Are organic fruits and vegetables really superior?
Are organic fruits and vegies really better?
Many people ask me if I eat organic and I truthfully tell them that I do not. The reason for this is that I eat two salads every day and go shopping almost every 2nd day. If I only purchased organic, I may have to raise all the prices in my store.
Not only that, but as a normal shopper, I am very often put off by the sight or unsightly look of organic fruits and vegetables unless I go to whole foods, otherwise known as “my whole paycheck”.
A new study that has just come up proves me to be entirely wrong. Appearances can be deceiving and this new study shows that organically grown fruits and vegetables are packed with a much higher concentration of healthy compounds than the conventionally grown variety. I guess that means that being smaller and less attractive can be better for you, if you are a fruit or a vegetable.
For the study, the researchers selected tomatoes from an organic farm and a conventional operation located 1.5 kilometers apart in northeastern Brazil. That way the plants were raised in approximately the same weather and soil conditions.
The organic farm used animal manure for fertilizer and a natural based fungicide, while the conventional farm relied on chemical fertilizer and pesticides.
From outward appearances the organic tomatoes did not do very well. They were roughly 40 per cent smaller than those grown on the conventional farm. But a detailed analysis, published in the online journal Plos One, revealed the organic variety contained elevated concentrations of vitamin C, lycopene, bioflavonoids and other phenolic compounds.
The study showed that the contents in phenolic compounds and vitamin C were 139 per cent and 55 per cent higher, respectively.
The researchers, led by Raquel Miranda of the Federal University of Ceara in Brazil, concluded that the additional “stress” of an organic farming operation makes the plants boost their levels of phytochemicals.
In other words, the plants must cope with greater challenges from natural insect predators and disease and so they respond with a higher output of defensive compounds, which can in turn benefit the people that eat them.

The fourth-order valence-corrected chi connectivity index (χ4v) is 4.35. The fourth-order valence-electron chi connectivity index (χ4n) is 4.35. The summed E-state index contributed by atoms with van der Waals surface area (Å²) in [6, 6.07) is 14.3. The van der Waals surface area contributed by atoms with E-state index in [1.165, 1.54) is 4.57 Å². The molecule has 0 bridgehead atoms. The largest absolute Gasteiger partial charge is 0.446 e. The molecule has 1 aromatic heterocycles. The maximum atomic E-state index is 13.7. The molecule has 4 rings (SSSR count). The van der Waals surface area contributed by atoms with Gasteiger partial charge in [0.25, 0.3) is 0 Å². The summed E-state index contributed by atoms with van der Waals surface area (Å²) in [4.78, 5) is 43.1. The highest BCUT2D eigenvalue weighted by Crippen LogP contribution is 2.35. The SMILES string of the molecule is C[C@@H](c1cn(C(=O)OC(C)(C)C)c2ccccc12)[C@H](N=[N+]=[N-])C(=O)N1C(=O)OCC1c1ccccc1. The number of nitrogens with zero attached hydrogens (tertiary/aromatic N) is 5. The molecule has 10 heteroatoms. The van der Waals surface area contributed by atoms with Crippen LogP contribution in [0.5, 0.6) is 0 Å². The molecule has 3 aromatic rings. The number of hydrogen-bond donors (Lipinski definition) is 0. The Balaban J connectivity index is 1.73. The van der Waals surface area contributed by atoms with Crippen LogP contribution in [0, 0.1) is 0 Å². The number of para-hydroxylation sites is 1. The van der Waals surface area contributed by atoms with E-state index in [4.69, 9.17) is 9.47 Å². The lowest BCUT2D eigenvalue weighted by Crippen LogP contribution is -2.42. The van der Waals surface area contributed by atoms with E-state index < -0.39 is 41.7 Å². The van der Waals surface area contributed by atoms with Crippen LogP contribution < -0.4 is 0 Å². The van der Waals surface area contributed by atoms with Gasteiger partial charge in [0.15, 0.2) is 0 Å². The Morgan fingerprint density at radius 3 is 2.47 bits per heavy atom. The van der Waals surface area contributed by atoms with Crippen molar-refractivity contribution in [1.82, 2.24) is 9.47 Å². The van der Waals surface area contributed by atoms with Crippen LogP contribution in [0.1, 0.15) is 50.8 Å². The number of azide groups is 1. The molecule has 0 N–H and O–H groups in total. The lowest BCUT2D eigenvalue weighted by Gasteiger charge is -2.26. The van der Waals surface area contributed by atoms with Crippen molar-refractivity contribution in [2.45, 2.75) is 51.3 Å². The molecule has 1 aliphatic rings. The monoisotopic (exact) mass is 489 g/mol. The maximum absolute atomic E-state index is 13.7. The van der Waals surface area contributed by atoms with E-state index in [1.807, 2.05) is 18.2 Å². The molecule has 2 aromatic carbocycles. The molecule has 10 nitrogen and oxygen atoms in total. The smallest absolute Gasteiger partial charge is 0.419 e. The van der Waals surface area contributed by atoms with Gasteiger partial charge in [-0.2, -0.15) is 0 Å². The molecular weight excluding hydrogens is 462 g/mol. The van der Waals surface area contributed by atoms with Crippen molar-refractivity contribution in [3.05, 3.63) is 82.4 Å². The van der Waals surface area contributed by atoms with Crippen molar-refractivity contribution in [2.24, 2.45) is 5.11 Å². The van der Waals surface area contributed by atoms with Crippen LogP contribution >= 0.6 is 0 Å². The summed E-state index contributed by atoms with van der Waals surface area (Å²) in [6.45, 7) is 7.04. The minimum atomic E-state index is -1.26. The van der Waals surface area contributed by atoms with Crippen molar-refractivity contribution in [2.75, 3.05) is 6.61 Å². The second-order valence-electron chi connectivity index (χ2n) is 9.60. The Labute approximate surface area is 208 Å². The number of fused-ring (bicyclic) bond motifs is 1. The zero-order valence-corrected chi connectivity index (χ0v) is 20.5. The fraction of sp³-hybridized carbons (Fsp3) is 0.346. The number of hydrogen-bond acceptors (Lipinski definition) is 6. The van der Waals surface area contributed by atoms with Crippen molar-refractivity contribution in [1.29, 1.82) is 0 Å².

This is how things work in nature. For example if you developed an infection and started antibiotics immediately, there is very little work for your body to do in order to fight off the infection. On the other hand, if you did not take the antibiotics, your body would muster all its defences and it may take longer but you would probably overcome that infection naturally and that in turn would have strengthened your immune system. In fact, if you really want to strengthen your immune system, pick up food off the floor and eat it. The more you do this you eventually learn why we have the expression “whatever doesn’t kill you makes you stronger”.
Going back to the study, vitamin c and phenolic compounds act as antioxidants, neutralizing free radicals that can cause cell damage. Previous studies have shown that a plant-rich diet is associated with a lower risk of cancer, heart disease and other illnesses.
The main focus of the agricultural industry is to produce the largest yield of crops possible and to make sure they have a lot of colour and look very appetizing. That may work for something like wheat but as far as fruits and vegetables are concerned, it may be argued that taste and micro-nutrient quality matter more than energy supply.
The authors of the study felt that major growers should not reduce” stress” when growing fruits and vegetables in order to maximize the crop yield and fruit size. They felt that traditional farming methods that reduce “stress” in the crop limit the potency and nutrient value of the crop.
Getting back to me, I eat two salads every day because I enjoy them and I do make them affordable. If I went organic I could probably get as much nutrition from one salad as I get from two right now but it would cost me the same. The problem is that most people do not eat enough fruits and vegetables either for personal reasons or they simply do not have a taste for them.
For those of you who eat a very small amount of fruits and vegetables, organic is the way to go. A very small portion will give you almost double the healthy nutrients of a person who eats a conventional salad. Not only that, but you will be helping the environment because the soil that your fruits and vegetables grow in is almost free of chemical pesticides as compared to the soil of commercially grown vegetables which is loaded with chemical pesticides, fungicides and chemical fertilizer.